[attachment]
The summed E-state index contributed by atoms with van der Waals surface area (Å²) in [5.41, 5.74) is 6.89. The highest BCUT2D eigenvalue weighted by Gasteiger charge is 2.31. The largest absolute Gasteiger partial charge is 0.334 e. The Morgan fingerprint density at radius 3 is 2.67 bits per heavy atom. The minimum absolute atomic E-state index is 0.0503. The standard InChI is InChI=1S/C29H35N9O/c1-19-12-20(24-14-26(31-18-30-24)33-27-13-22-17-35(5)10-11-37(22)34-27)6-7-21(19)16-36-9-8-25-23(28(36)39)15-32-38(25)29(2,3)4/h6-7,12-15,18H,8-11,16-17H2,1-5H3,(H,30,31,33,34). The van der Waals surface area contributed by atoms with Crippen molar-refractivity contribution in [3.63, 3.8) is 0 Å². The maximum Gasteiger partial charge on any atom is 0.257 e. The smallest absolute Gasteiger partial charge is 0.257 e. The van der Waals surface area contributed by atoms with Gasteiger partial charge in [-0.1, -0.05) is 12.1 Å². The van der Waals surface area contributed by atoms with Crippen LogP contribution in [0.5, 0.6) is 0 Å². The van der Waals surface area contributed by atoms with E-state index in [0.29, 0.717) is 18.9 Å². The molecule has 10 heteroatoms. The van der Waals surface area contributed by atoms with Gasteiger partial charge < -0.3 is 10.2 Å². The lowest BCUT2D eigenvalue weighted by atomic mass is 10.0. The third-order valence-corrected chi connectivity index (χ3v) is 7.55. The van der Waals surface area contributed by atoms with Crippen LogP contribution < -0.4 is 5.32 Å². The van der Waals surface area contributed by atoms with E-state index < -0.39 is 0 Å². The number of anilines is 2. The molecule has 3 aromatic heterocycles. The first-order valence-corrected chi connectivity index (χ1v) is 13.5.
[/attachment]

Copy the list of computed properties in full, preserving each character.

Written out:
The summed E-state index contributed by atoms with van der Waals surface area (Å²) in [5.41, 5.74) is 6.89. The highest BCUT2D eigenvalue weighted by Gasteiger charge is 2.31. The largest absolute Gasteiger partial charge is 0.334 e. The Morgan fingerprint density at radius 3 is 2.67 bits per heavy atom. The minimum absolute atomic E-state index is 0.0503. The standard InChI is InChI=1S/C29H35N9O/c1-19-12-20(24-14-26(31-18-30-24)33-27-13-22-17-35(5)10-11-37(22)34-27)6-7-21(19)16-36-9-8-25-23(28(36)39)15-32-38(25)29(2,3)4/h6-7,12-15,18H,8-11,16-17H2,1-5H3,(H,30,31,33,34). The van der Waals surface area contributed by atoms with Crippen molar-refractivity contribution in [3.63, 3.8) is 0 Å². The maximum Gasteiger partial charge on any atom is 0.257 e. The smallest absolute Gasteiger partial charge is 0.257 e. The van der Waals surface area contributed by atoms with Gasteiger partial charge in [-0.1, -0.05) is 12.1 Å². The van der Waals surface area contributed by atoms with Crippen LogP contribution in [0.5, 0.6) is 0 Å². The van der Waals surface area contributed by atoms with E-state index in [0.29, 0.717) is 18.9 Å². The molecule has 10 heteroatoms. The van der Waals surface area contributed by atoms with Gasteiger partial charge < -0.3 is 10.2 Å². The lowest BCUT2D eigenvalue weighted by atomic mass is 10.0. The third-order valence-corrected chi connectivity index (χ3v) is 7.55. The van der Waals surface area contributed by atoms with Crippen LogP contribution < -0.4 is 5.32 Å². The van der Waals surface area contributed by atoms with E-state index < -0.39 is 0 Å². The number of anilines is 2. The molecule has 3 aromatic heterocycles. The first-order valence-corrected chi connectivity index (χ1v) is 13.5.